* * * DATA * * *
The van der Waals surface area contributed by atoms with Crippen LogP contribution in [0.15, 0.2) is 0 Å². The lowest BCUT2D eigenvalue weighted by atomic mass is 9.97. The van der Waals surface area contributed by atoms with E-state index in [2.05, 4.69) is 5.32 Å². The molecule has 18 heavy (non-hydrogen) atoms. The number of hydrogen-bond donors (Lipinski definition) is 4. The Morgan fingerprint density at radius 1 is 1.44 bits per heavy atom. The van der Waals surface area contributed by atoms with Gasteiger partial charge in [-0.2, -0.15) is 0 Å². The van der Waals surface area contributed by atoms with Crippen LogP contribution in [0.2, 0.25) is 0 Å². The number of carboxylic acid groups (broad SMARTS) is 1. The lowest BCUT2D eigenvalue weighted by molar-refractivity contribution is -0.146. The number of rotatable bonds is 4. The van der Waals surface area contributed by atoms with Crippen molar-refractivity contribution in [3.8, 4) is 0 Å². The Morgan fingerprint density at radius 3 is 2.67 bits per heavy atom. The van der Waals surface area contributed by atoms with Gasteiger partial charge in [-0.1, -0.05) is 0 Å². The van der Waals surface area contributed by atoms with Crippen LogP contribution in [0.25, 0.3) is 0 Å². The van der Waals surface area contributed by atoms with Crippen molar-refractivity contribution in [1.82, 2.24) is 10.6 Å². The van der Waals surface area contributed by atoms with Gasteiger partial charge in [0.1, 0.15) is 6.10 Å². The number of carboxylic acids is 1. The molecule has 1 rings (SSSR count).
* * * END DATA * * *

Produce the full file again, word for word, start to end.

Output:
The van der Waals surface area contributed by atoms with Crippen LogP contribution in [0.15, 0.2) is 0 Å². The lowest BCUT2D eigenvalue weighted by atomic mass is 9.97. The van der Waals surface area contributed by atoms with E-state index in [2.05, 4.69) is 5.32 Å². The molecule has 18 heavy (non-hydrogen) atoms. The number of hydrogen-bond donors (Lipinski definition) is 4. The Morgan fingerprint density at radius 1 is 1.44 bits per heavy atom. The van der Waals surface area contributed by atoms with Gasteiger partial charge in [-0.2, -0.15) is 0 Å². The van der Waals surface area contributed by atoms with Crippen LogP contribution in [0.2, 0.25) is 0 Å². The number of carboxylic acid groups (broad SMARTS) is 1. The lowest BCUT2D eigenvalue weighted by molar-refractivity contribution is -0.146. The number of rotatable bonds is 4. The van der Waals surface area contributed by atoms with Crippen molar-refractivity contribution in [3.8, 4) is 0 Å². The Morgan fingerprint density at radius 3 is 2.67 bits per heavy atom. The van der Waals surface area contributed by atoms with Gasteiger partial charge in [-0.1, -0.05) is 0 Å². The van der Waals surface area contributed by atoms with Crippen LogP contribution in [0.25, 0.3) is 0 Å². The van der Waals surface area contributed by atoms with Crippen molar-refractivity contribution in [1.82, 2.24) is 10.6 Å². The van der Waals surface area contributed by atoms with Gasteiger partial charge in [0.1, 0.15) is 6.10 Å². The number of carboxylic acids is 1. The molecule has 1 rings (SSSR count).